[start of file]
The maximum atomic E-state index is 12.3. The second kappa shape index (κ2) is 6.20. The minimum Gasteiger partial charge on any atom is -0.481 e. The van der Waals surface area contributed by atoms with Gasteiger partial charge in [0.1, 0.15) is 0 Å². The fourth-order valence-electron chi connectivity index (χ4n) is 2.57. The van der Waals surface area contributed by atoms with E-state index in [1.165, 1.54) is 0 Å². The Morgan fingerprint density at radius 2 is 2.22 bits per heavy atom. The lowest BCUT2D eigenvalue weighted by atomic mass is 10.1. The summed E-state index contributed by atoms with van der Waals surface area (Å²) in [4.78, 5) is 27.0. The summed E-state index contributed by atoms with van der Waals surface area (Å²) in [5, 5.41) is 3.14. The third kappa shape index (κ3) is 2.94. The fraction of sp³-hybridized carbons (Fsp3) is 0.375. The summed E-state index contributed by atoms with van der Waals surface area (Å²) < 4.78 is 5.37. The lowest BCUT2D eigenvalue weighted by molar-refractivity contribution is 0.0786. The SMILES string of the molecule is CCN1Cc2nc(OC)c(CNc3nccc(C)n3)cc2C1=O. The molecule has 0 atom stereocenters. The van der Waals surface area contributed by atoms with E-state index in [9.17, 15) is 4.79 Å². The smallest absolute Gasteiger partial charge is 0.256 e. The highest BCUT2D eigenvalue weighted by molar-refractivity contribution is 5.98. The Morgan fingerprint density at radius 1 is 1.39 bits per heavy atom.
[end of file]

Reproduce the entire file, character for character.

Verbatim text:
The maximum atomic E-state index is 12.3. The second kappa shape index (κ2) is 6.20. The minimum Gasteiger partial charge on any atom is -0.481 e. The van der Waals surface area contributed by atoms with Gasteiger partial charge in [0.1, 0.15) is 0 Å². The fourth-order valence-electron chi connectivity index (χ4n) is 2.57. The van der Waals surface area contributed by atoms with E-state index in [1.165, 1.54) is 0 Å². The Morgan fingerprint density at radius 2 is 2.22 bits per heavy atom. The lowest BCUT2D eigenvalue weighted by atomic mass is 10.1. The summed E-state index contributed by atoms with van der Waals surface area (Å²) in [4.78, 5) is 27.0. The summed E-state index contributed by atoms with van der Waals surface area (Å²) in [5, 5.41) is 3.14. The third kappa shape index (κ3) is 2.94. The fraction of sp³-hybridized carbons (Fsp3) is 0.375. The summed E-state index contributed by atoms with van der Waals surface area (Å²) < 4.78 is 5.37. The lowest BCUT2D eigenvalue weighted by molar-refractivity contribution is 0.0786. The SMILES string of the molecule is CCN1Cc2nc(OC)c(CNc3nccc(C)n3)cc2C1=O. The molecule has 0 atom stereocenters. The van der Waals surface area contributed by atoms with E-state index in [9.17, 15) is 4.79 Å². The smallest absolute Gasteiger partial charge is 0.256 e. The highest BCUT2D eigenvalue weighted by molar-refractivity contribution is 5.98. The Morgan fingerprint density at radius 1 is 1.39 bits per heavy atom.